You say that at the present rate, or at least before things started going backwards, it was going to take 47 years for women to reach equality in American corporations, or 73 years for them to gain equality in boardrooms.
VD: Women are finding that they get to their most productive time just as they hit their most reproductive time. Therefore, they don't want to get pushed off the track. I don't mean that to sound as if there's some big old bad man there pushing them off the track. It's society, it's our culture, it's our corporations.
The good news, however, is that the large accounting firms are getting it. Let me explain why. Ernst & Young, Deloitte, PricewaterhouseCoopers, they recruit both men and women at the college age. They recruit a man and a woman at the same time and pay them equally. For the next five years they invest in them with mentoring programs, education, and the opportunity to sit for the CPA exam, which takes a long time and usually requires a Masters degree. Five years in, ideally both that young woman and young man get their CPA certification.
Think of the investment from the perspective of the accounting firm. Now, both the woman and man get married. And both have children. It's a huge mistake for the accounting firm to not figure out how to retain that woman. They've made a large investment; we're talking several hundred thousand dollars. They can't simply let that woman go and say, "Thanks for your time." They've instituted flex-time, part-time, time off, and work from home. They allow both men and women to do these things, and they're very vocal and visible in their opportunities. I have a lot of interviews in the book with people from the accounting world who say this has made a huge difference to them.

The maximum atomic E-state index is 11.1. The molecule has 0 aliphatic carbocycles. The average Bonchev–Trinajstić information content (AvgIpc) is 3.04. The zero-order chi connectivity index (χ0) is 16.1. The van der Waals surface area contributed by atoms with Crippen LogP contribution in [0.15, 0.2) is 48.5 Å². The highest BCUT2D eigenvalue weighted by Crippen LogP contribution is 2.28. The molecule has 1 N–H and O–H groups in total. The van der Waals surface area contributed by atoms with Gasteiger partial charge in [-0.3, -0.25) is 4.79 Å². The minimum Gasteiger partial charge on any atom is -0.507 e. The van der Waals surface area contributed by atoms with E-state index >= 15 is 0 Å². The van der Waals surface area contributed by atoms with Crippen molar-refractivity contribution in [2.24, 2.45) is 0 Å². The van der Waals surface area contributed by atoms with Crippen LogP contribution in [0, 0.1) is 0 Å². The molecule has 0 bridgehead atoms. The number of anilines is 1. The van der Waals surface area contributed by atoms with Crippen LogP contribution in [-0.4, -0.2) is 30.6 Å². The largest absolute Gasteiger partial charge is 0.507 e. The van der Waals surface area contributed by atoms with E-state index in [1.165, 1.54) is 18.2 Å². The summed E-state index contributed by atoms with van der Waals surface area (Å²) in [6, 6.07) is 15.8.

I recently interviewed Sylvia Ann Hewlett who's written Off-Ramps and On-Ramps. It seems that the guys always benefit without needing to ask for anything. They enjoy it once it's available. It's like they're waiting for women to make these advances for them.
VD: Again, that leads me back to our government. It's hard for most people to understand that in this country, in 2007, there is no guaranteed paid leave for maternity. Now, some companies may choose to pay a person, but there's no guarantee. It boggles the mind. That's clearly unfair to women. We wouldn't have a next generation if women didn't have children at some point in their lives.
As in the movie Children of Men.
VD: No question about it. When you compare that statistic to the rest of the world, with some countries actually giving up to a year, or even two years, leave for a new child, whether from a birth or an adoption, you realize that we have a long way to go.
The countries who offer that length of leave are just so far ahead.
VD: I don't want to focus only on corporate America because, as you know, the book explores law, medicine, higher education, nonprofits, and politics. Despite the differences in the industries, the situation for women is the same. In higher education, for example, as female professors reach their most reproductive time, they're also reaching tenure time.